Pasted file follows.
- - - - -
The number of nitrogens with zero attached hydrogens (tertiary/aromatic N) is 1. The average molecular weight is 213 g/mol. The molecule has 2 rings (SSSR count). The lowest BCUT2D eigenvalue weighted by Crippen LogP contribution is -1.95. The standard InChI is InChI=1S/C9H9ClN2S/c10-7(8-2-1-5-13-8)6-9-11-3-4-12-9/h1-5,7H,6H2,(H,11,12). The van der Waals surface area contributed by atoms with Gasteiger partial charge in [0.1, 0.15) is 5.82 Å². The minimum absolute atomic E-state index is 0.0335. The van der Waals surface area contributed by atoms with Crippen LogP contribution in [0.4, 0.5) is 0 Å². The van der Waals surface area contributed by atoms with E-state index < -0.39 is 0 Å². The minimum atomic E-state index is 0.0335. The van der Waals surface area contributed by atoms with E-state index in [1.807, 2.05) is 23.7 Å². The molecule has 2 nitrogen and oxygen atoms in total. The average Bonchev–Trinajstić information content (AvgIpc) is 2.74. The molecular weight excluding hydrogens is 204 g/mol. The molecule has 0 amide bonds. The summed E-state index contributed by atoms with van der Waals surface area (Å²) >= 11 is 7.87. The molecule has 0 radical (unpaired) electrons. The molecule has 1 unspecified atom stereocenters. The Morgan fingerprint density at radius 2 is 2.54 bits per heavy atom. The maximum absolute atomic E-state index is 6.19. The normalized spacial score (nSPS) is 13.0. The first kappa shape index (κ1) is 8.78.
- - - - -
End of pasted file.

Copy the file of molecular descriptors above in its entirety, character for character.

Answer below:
The number of nitrogens with zero attached hydrogens (tertiary/aromatic N) is 1. The average molecular weight is 213 g/mol. The molecule has 2 rings (SSSR count). The lowest BCUT2D eigenvalue weighted by Crippen LogP contribution is -1.95. The standard InChI is InChI=1S/C9H9ClN2S/c10-7(8-2-1-5-13-8)6-9-11-3-4-12-9/h1-5,7H,6H2,(H,11,12). The van der Waals surface area contributed by atoms with Gasteiger partial charge in [0.1, 0.15) is 5.82 Å². The minimum absolute atomic E-state index is 0.0335. The van der Waals surface area contributed by atoms with Crippen LogP contribution in [0.4, 0.5) is 0 Å². The van der Waals surface area contributed by atoms with E-state index < -0.39 is 0 Å². The minimum atomic E-state index is 0.0335. The van der Waals surface area contributed by atoms with E-state index in [1.807, 2.05) is 23.7 Å². The molecule has 2 nitrogen and oxygen atoms in total. The average Bonchev–Trinajstić information content (AvgIpc) is 2.74. The molecular weight excluding hydrogens is 204 g/mol. The molecule has 0 amide bonds. The summed E-state index contributed by atoms with van der Waals surface area (Å²) >= 11 is 7.87. The molecule has 0 radical (unpaired) electrons. The molecule has 1 unspecified atom stereocenters. The Morgan fingerprint density at radius 2 is 2.54 bits per heavy atom. The maximum absolute atomic E-state index is 6.19. The normalized spacial score (nSPS) is 13.0. The first kappa shape index (κ1) is 8.78.